The impact of niching when going for startup investment

While developing a product or service that appeals to the masses sounds like an opportunity for increased revenue. It can actually be the opposite.

Sales for Startups’ client Workhorse successfully specialises in order and inventory management for SMEs, but this strong proposition wasn’t the initial focus. Here we reveal the journey to realising the potential of the niche and how Workhorse Founder Alastair Badman is confidently working towards Series A funding.

The funding journey

The Workhorse funding journey officially started with the creation of an MVP (minimum viable product) in 2016, and the onboarding of Beta Clients towards the end of 2017. At this point Workhorse was experimenting with products in multiple areas: agriculture, manufacturing, furniture and food and drink. It became evident that Workhorse was competing in a saturated market, up against well established businesses offering similar products with an enterprise price tag.

In response to client and market feedback, it was clear Workhorse was not standing out from the crowd enough. In 2019, Workhorse doubled down on its niche proposition: order and inventory management for SMEs, and received £400,000 in crowdfunding via Seedrs. Investments were maximised over the next 18 months to conduct product development and offer more enhanced integrations.

Fast forward to early 2020 and Workhorse started to get some exciting traction, then the pandemic hit and the order and inventory management industry was hammered. In the unknown, people preserved their cash flow and pulled their investments.

Workhorse survived the pandemic by using the time to take stock and drive internal momentum: hiring new employees in sales, marketing and tech development and by 2021 was in a strong position to grow the business.

Partnering with Sales for Startups at this critical juncture enabled Workhorse to evaluate existing sales operations and rebuild them to scale. Workhorse is now empowered with a go-to-market strategy that means customers receive value faster.

“Finding a partner that understands the opportunity Workhorse offers was vital for our Executive team, but having a partner that backs how we are achieving this and why we are different to others on the market is arguably more important.” Alastair Badman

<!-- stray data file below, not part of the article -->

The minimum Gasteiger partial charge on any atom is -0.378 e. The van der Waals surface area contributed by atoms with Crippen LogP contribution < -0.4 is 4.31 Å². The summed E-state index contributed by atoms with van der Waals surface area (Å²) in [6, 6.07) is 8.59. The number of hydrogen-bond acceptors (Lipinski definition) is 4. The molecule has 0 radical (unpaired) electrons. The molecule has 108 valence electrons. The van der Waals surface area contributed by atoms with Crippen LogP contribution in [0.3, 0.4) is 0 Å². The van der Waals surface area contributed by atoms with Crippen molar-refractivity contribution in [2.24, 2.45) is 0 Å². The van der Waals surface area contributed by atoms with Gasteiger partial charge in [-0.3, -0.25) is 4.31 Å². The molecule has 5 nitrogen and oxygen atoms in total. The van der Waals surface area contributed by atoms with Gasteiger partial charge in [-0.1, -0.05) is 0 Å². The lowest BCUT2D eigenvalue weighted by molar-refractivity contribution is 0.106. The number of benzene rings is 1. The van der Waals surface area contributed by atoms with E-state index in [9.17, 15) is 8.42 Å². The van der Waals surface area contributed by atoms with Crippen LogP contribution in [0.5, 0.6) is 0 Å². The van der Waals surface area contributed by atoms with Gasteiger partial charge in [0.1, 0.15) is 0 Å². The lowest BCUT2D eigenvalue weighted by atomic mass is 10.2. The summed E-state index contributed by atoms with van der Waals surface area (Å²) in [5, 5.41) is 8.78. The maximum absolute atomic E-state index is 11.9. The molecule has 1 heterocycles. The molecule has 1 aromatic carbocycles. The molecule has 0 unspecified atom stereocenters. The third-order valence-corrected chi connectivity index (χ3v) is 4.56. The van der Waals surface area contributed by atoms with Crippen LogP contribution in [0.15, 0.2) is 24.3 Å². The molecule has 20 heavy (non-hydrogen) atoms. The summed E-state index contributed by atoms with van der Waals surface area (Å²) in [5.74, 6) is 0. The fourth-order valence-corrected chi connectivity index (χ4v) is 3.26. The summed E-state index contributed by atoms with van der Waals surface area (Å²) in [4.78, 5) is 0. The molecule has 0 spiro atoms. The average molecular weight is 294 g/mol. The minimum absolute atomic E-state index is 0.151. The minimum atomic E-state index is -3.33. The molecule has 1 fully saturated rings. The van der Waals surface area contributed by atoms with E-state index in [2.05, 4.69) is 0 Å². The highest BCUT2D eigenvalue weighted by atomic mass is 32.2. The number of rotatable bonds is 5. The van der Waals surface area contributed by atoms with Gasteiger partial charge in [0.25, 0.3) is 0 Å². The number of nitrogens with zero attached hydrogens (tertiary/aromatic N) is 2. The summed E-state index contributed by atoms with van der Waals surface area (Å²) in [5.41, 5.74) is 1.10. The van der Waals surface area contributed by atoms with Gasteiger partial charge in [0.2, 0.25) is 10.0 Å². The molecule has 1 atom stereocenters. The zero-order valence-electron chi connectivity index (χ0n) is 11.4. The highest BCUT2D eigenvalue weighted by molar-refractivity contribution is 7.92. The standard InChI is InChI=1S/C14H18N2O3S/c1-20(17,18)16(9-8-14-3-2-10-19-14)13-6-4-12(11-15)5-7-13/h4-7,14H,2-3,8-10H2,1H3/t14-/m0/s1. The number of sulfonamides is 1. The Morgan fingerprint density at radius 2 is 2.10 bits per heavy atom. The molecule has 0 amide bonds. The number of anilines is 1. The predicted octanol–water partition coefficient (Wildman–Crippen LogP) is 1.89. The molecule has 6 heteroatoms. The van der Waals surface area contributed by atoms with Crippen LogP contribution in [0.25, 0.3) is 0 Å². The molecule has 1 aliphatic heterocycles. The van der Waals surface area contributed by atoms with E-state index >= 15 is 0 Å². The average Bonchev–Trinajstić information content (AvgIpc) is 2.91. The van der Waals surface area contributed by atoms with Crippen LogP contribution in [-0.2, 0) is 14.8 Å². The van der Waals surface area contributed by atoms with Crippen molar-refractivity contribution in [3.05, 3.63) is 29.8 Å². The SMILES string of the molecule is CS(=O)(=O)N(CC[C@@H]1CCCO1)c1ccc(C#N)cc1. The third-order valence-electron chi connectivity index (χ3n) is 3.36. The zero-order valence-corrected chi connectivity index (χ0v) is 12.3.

In September 2021, Workhorse closed its Seed funding round with an impressive £1 million+ investment through The Wealth Club. The due diligence conducted by the investors was thorough and more intense than previous funding rounds.

“We presented business models, in depth forecasts and evidence of customer traction. Despite the process being more challenging, it reaffirmed our confidence in the product.” Alastair Badman

“I think what was really exciting about when we started working with Workhorse was revealing to the team that they had their own unique competitive advantage but weren’t necessarily expressing it and showcasing it in their various sales and marketing materials and conversations. Now we feel confident that by embracing a niche, getting behind a clear USP and a concentrated focus on gaining traction towards Series A, it feels like we’ve got serious momentum at Workhorse.” James Ker-Reid, CEO & Founder, Sales for Startups.

A niche market is the key to the mass growth

Since most investors get their money back from the sale of a company to another business, investors think a lot about how much a company’s valuation can grow over time. The bigger the better.

Some startups misinterpret this and think that bigger means appealing to more customers across multiple large industries. But the benefits of niching and focus far outweigh the challenge of grappling with what’s often a more competitive field of players chasing a bigger opportunity.

Looking ahead to 2022 and beyond, working with Sales for Startups, Workhorse has a target to be a £1million revenue generating business within 18 months and work towards a Series A funding round.

“We know that SMEs need established security with a tailored extendable configured technology without the enterprise cost. We are focusing on onboarding new customers, continuing to support our existing customer base and develop our technology further to serve our niche market.” Alastair Badman

Our Chief Revenue Officers (CROs) know how to build sales operations at B2B tech companies. Find out more about how Sales for Startups can empower your startup through our Sales Operation programme.

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